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Plant Use  

Anna Maria Mercuri

Plant use is a familiar word pair that emphasizes how the great wealth of properties and characters of different botanical species has allowed humans to develop different aspects of their culture. On one hand, plants communicate chemically with each other; on the other hand, their wealth of chemical communication tools has attracted humans, who are interested in colors and smells, taste and food, fuel, wellness, and health. The traces of plants buried in archeological sites—the subject of archeobotany—allow us to reconstruct the steps of the relationship between humans and plants. Surprisingly, the study of botanical remains from the past shows complex uses since the very early stages of human cultures, dating back even before the beginning of the Holocene. The relationship with the environment was structured in forms of increased control, at least from the invention of agriculture (as something that had never existed before) onward, undertaking complex forms of exploitation in accordance with the different cultures in the different regions of the world. In more recent times, people and plants have also progressively developed a history of greater management and interdependence, including the development of agricultural landscapes, selection of domesticated species, and creation of gardens. The relationship with plants changes as society changes, leading to the loss of much knowledge in present times because of less connection and contact with nature. Knowledge and conservation of traditions dealing with plants are studied with ethnobotany, which explores plant use in the present day. Ecology for ecosystem services is the newest perspective on plant use, where perhaps trees return to play a key role in human existence without being cut down, and the green color of chlorophyll returns as a reassuring signal to the human species.


Faunal Exploitation Strategies During the Later Pleistocene in Southern Africa  

Gerrit L. Dusseldorp and Jerome P. Reynard

Analysis of Late Pleistocene fauna exploitation (~130,000–12,000 years ago) in southern Africa is of global academic relevance. Faunal analyses from southern African sites have led to the development of influential hypotheses on the evolution of modern human hunting methods and subsistence economies. In the 1970s and 1980s, analysis of faunal remains from the Middle Stone Age site Klasies River informed the hypothesis that Middle Stone Age humans were less effective hunters than ethnographically documented hunter-gatherers. This was based on the underrepresentation of dangerous prey species in the bone assemblages. The development of detailed taphonomic research in the 1990s and 2000s demonstrated that the accumulation of faunal assemblages was the result of complex processes involving both human and nonhuman agents. These studies helped establish that Middle Stone Age hunters were as capable as those in ethnographically documented societies. Since then, important progress has been made in the identification of the weapons systems that were used to hunt animals. Analyses of lithic implements indicate bow-and-arrow use in southern Africa going back to at least 65,000 years ago. Animal exploitation strategies do change over time. Hunting strategies probably focused on large antelope during the Middle Pleistocene, and the importance of smaller animals increased This change was likely caused by a shift in prey populations that stemmed from a combination of environmental change and perhaps human population pressure. Late Pleistocene archaeological sites show increasing evidence for intensification; that is, an increase in the amount of food extracted from the environment by more thorough processing of prey, exploitation of new prey types, and development of new exploitation strategies. This pattern is usually linked to animal overexploitation and may be a result of human population expansion or environmental change if decreasing productivity limits the supply of animal prey. Notable examples of this are shellfish middens at coastal sites, the abundance of tortoises, and the presence of large numbers of small mammals that were likely snared instead of pursued.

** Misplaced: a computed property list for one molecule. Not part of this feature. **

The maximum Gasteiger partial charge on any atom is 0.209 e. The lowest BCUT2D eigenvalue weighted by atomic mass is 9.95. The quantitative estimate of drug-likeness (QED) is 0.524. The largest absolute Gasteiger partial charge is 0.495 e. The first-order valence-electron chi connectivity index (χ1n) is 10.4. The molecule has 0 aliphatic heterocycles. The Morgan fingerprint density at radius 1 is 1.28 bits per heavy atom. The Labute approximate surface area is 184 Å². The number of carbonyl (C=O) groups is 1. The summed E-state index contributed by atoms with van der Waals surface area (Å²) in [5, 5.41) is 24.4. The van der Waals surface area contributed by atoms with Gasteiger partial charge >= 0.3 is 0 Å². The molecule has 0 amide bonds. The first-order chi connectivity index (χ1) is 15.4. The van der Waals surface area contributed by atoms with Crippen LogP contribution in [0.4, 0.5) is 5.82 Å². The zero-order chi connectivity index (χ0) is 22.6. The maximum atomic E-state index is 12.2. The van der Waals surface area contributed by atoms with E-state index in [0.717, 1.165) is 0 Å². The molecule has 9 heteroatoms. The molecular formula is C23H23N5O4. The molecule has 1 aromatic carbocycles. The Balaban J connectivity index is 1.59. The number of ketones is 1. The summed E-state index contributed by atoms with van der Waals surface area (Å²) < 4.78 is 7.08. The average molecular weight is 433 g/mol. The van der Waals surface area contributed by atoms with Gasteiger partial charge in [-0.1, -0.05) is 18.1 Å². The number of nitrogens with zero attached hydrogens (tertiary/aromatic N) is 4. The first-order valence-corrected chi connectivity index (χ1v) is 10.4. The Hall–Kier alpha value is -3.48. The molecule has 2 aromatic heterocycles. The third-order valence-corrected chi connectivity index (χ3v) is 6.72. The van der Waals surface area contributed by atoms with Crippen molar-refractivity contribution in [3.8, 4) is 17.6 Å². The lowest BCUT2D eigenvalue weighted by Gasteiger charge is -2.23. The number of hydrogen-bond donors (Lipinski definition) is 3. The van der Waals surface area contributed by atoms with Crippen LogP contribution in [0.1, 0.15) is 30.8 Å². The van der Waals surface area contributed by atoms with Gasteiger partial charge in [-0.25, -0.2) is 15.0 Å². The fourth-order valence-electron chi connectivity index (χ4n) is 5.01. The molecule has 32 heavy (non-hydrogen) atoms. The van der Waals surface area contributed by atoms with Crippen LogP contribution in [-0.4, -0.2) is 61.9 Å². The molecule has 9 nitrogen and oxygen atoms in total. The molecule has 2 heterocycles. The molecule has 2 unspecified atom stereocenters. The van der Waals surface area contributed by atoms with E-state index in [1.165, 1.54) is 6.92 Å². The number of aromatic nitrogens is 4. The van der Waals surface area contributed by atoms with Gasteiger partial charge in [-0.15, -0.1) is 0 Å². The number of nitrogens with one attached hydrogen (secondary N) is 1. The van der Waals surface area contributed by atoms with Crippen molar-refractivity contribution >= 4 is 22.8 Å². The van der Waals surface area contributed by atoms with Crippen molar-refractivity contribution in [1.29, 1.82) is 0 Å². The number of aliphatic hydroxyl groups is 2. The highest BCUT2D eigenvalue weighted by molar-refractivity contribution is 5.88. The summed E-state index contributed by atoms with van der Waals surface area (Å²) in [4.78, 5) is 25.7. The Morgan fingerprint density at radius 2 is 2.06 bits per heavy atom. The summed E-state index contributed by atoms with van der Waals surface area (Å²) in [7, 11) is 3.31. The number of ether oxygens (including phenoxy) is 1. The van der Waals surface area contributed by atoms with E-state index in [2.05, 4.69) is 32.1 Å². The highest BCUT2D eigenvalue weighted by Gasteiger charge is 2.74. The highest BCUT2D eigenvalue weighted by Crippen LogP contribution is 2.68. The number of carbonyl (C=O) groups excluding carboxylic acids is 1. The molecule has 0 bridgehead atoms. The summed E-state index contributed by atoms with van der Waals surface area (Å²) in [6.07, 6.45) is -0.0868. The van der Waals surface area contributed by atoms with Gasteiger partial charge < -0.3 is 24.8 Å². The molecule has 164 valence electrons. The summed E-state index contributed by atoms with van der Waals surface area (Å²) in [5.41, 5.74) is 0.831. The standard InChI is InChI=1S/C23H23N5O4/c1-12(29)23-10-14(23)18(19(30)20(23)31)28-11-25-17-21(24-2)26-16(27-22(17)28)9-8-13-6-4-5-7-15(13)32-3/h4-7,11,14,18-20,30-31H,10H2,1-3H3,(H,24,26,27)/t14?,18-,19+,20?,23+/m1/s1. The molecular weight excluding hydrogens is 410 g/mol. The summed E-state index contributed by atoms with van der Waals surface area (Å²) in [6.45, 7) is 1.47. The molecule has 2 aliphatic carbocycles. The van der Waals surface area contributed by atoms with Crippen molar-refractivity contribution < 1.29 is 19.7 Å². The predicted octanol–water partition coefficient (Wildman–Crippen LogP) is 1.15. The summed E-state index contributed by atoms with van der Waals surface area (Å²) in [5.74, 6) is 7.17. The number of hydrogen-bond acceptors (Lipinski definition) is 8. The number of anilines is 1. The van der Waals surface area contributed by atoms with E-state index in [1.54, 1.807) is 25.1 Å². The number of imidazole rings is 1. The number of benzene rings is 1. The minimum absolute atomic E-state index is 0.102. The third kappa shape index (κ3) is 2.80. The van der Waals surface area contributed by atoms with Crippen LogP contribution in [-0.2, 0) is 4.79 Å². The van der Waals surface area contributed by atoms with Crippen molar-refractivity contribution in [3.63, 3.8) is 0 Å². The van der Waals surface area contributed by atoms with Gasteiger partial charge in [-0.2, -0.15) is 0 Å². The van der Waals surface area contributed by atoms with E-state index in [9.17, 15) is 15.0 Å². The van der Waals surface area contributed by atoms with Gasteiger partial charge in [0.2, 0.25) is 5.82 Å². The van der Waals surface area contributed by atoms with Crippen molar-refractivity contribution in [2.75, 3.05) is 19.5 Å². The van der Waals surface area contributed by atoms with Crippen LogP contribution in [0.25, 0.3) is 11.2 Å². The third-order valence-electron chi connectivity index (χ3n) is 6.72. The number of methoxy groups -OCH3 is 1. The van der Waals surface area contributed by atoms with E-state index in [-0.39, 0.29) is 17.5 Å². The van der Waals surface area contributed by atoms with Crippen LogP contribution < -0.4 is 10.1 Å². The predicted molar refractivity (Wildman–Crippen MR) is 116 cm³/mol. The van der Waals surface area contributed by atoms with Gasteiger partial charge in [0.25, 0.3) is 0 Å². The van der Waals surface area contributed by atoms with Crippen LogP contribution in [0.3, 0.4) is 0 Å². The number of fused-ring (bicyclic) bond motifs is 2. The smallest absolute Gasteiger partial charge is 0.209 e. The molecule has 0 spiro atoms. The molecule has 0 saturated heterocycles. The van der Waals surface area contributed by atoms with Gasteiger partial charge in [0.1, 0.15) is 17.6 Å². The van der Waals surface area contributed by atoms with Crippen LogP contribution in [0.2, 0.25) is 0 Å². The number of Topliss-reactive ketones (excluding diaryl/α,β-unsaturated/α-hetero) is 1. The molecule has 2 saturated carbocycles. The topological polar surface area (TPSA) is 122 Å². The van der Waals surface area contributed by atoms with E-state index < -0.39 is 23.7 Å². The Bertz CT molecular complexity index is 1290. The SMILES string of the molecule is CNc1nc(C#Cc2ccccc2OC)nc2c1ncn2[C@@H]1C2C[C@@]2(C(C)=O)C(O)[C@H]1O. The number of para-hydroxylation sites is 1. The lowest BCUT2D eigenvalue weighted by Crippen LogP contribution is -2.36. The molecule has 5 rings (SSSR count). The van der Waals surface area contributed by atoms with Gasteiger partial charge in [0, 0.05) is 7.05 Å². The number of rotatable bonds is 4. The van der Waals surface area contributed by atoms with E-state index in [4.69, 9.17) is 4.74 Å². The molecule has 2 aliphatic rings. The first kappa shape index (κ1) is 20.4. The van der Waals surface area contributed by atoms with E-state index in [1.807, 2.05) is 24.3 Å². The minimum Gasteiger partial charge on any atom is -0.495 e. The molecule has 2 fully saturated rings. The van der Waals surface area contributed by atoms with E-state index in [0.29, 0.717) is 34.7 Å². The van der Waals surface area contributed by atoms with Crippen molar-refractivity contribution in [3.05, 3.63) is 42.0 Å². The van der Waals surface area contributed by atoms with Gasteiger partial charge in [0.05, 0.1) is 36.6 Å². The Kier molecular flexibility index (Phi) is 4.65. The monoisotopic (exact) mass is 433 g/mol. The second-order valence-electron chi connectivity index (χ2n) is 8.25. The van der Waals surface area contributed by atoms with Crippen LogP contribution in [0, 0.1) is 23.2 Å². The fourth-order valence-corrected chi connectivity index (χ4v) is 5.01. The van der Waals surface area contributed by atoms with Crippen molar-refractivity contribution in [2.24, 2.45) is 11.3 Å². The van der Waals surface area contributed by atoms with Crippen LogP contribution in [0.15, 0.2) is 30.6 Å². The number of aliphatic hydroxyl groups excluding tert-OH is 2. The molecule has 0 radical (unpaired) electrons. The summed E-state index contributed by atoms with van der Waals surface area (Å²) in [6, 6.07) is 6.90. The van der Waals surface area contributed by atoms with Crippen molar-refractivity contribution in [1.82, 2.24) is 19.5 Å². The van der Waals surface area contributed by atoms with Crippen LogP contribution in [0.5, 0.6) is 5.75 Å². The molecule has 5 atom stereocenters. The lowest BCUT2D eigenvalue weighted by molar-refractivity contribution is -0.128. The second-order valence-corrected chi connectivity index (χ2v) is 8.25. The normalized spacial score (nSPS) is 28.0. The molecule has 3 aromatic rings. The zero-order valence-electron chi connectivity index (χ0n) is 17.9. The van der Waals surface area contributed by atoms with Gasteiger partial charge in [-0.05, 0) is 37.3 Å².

The Fauresmith and Cultural Dynamics at the End of the Southern African Earlier Stone Age  

Michael Chazan

The Fauresmith refers to a poorly defined archeological entity that is transitional between the Earlier and Middle Stone Age in southern Africa and that has tentatively also been identified in East Africa. Recent research on sites in the Northern Cape Province of South Africa supports the validity of the Fauresmith while indicating that there is considerable variation in the lithic assemblages. There are significant cultural developments associated with the Fauresmith, including a shift from a stone tool technology focused on large bifacial tools toward flake tools produced using prepared core techniques, the use of stone-tipped spears, and the use of places and objects, including ochre, associated with particular sensory properties. The chronological position of the Fauresmith is the subject of ongoing research but currently appears to be situated between 500,000 and 300,000 years ago. No hominin fossils have yet been recovered from a Fauresmith context. The Fauresmith is best understood within the context global patterns in the hominin and archeological record in the period during which Homo erectus was replaced by an increased diversification of hominins, including modern humans. It is also important to recognize that the Fauresmith raises major questions about the nature of archeological entities and the epistemological validity of these conceptual tools.